Do You Know Where Your Water Comes From?

March 22nd is World Water Day; do you know where your water comes from? If you do, you’re part of an elite group; only 23% of Americans know what lake, river or stream lies at the other end of their faucet.

You might ask: So? What’s the big deal? For starters, while water covers 70% of our planet, just .03% of that water is easily accessible and drinkable. That’s right: not 3%…not 0.3%…but .03%.

That leaves nearly 2 billion people without access to clean drinking water. Think how hard your life would be if you couldn’t  just turn on the tap and let it flow.

Take the Colorado River, for example. More than 33 million people (and growing!) depend on this watershed for drinking water, farming, ranching, tourism, energy and business. In fact, demand for water is so high that the Colorado River hasn’t reached the sea since 1998.

John F. Kennedy believed that “anyone who can solve the problems of water will be worthy of two Nobel prizes – one for peace and one for science.” I couldn’t agree more.

But I also think that we cannot wait for others to solve the global challenges that we face. We must be part of the solution. At The Nature Conservancy, we’ve spent the last 62 years working to protect the lands and waters on which life depends. But we can’t do it alone, and we can’t achieve the scale of change we need if people aren’t aware of our water challenges and advocating for change.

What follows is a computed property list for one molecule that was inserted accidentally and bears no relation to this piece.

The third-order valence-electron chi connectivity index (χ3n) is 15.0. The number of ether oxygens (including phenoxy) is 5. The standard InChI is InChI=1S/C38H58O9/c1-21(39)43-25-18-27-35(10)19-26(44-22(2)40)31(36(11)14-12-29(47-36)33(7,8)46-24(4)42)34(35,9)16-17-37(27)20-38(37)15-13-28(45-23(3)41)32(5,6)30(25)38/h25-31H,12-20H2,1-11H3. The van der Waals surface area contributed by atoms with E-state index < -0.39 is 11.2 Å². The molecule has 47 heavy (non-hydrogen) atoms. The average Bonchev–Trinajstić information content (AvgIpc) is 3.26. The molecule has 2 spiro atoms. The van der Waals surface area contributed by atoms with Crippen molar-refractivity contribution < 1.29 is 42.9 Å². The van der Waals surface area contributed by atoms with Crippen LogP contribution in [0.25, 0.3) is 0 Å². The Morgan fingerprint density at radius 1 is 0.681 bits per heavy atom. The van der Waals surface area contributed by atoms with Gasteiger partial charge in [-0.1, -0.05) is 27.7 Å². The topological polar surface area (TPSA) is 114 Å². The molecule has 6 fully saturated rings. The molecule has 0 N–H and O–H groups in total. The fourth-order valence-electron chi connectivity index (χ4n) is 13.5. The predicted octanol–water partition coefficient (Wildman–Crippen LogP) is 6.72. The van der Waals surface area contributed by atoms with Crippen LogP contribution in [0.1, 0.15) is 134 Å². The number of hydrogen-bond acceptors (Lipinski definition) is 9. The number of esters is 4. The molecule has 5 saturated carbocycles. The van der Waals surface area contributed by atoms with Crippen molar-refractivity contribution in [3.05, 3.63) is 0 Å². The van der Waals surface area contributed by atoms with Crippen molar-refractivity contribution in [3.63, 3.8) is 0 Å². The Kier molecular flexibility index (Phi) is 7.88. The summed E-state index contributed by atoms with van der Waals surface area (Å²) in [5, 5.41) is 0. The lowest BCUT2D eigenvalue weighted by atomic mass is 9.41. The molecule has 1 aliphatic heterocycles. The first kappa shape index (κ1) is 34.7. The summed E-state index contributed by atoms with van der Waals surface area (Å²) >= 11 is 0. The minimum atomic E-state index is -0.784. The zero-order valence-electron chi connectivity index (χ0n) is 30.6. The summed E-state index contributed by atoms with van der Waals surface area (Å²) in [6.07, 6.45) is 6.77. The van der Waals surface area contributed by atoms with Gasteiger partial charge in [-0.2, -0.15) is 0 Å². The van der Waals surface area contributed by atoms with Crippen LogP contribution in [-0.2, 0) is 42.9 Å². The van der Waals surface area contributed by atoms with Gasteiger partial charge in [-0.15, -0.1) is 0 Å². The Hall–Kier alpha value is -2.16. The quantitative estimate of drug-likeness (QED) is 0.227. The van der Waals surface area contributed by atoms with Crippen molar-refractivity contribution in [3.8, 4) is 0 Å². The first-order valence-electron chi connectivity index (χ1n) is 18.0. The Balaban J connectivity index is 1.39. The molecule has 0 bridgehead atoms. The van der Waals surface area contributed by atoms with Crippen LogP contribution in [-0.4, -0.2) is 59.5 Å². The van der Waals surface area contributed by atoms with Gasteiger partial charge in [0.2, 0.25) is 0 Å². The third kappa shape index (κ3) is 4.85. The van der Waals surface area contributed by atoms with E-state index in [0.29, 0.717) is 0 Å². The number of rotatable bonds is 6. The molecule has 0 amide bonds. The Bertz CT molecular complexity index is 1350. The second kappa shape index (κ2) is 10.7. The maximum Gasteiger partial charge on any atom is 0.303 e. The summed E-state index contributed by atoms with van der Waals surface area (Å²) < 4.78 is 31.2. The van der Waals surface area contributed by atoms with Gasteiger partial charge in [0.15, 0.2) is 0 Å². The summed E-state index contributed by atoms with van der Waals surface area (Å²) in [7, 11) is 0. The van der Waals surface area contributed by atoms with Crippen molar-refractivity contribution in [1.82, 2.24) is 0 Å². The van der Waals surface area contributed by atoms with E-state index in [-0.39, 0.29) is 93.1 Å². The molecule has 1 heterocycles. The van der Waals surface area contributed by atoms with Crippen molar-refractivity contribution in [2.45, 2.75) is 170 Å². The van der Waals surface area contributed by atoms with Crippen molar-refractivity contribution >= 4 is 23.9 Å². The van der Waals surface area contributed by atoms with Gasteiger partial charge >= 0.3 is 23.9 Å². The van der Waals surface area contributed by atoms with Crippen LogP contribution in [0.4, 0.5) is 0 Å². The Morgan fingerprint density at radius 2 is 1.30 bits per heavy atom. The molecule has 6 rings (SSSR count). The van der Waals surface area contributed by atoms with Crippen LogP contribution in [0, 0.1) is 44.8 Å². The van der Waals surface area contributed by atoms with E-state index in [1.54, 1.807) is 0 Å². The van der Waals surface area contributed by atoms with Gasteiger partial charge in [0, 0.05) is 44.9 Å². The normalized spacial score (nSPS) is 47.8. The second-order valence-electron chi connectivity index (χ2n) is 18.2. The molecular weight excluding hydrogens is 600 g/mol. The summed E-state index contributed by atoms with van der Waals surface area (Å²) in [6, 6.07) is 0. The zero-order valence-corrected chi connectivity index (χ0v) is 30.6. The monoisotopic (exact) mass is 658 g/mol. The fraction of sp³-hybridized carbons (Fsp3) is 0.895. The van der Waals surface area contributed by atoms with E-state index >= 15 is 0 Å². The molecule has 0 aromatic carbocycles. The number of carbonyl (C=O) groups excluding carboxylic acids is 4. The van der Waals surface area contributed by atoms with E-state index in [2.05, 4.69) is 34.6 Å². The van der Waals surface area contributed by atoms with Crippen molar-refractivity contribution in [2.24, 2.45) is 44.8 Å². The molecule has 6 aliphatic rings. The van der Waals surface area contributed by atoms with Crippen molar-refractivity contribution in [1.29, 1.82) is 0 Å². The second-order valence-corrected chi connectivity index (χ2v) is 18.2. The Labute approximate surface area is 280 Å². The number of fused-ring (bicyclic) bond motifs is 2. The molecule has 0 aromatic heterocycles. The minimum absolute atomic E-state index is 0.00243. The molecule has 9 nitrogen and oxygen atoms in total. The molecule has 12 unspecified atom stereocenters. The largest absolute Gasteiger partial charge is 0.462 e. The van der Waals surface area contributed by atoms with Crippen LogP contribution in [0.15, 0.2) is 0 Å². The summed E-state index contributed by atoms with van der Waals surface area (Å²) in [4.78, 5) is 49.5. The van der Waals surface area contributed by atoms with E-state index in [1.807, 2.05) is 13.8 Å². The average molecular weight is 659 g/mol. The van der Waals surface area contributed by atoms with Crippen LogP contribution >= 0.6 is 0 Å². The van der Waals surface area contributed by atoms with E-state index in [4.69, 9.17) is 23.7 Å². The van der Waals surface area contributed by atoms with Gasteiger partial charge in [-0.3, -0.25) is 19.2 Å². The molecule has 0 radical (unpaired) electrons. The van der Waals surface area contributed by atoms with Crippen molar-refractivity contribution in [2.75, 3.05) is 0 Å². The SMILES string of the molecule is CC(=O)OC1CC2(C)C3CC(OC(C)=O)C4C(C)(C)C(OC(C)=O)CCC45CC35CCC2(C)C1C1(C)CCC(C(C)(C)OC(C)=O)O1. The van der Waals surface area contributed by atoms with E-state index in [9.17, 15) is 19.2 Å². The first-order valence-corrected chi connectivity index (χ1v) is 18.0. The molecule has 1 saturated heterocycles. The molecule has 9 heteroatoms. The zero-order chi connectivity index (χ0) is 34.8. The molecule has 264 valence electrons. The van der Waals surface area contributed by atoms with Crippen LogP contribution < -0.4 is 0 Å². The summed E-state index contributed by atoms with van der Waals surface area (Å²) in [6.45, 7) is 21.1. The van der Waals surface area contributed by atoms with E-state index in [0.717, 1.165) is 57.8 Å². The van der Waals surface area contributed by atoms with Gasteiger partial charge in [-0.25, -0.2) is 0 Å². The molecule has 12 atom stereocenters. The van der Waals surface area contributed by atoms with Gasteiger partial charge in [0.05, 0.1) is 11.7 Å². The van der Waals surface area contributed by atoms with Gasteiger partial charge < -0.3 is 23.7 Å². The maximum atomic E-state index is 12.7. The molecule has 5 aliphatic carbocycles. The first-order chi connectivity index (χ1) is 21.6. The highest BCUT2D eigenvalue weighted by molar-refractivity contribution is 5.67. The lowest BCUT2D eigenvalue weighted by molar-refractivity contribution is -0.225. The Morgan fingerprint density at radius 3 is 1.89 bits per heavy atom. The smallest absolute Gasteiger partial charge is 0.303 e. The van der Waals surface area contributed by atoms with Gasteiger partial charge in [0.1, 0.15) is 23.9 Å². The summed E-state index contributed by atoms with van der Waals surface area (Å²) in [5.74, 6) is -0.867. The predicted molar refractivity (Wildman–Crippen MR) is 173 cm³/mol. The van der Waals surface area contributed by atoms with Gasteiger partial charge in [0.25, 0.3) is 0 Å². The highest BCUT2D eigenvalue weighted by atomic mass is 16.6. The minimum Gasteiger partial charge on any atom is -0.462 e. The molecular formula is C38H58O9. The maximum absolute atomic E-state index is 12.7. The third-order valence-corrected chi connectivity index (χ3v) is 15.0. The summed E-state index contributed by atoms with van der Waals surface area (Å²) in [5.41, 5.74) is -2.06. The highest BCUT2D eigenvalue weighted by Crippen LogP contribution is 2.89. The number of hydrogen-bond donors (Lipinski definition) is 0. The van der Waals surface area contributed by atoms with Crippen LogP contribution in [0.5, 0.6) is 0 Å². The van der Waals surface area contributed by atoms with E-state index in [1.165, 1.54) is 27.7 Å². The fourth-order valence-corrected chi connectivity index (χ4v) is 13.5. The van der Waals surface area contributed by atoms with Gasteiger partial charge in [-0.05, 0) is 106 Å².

Knowing where your water comes from is the first step to protecting it. So if you’re one of the 77% of Americans who don’t know where your drinking water comes from, find out today at H2.O.

What else can you do? Take care to monitor and converse your daily water use. Do you have efficient fixtures or a shower bucket? Make sure you’re implementing these 20 ways to conserve water in the home.

You can also be a part of our March 31st Thunderclap, which will create an online wave of attention to water and amplify our collective voices.

It takes guts to take on the global water challenges we face and to create a social movement to demand change – but we all have a role to play in addressing our global and local water crises.

Join us, and help give the world a little liquid courage.

Related:
20 Ways to Save Water at Home
How Much Water is Used to Make Your Food?

81 comments

Carrie-Anne Brown

thanks for sharing :)

Magdalena J.
Alice L.1 years ago

Thank you!

Magdalena J.
Alice L.1 years ago

Thank you!

Jayasri Amma
Jayasri Amma1 years ago

Thank you!

Anne K.
Anne K.2 years ago

Thank you!

Marianne R.
Marianne R.2 years ago

thanks for sharing

Oleg Kobetz
Oleg Kobetz2 years ago

Thank you

Elena T.
Elena Poensgen2 years ago

Thank you :)

Franck Rio
Frank R.2 years ago

Thank you

Anne K.
Anne K.2 years ago

Thank you!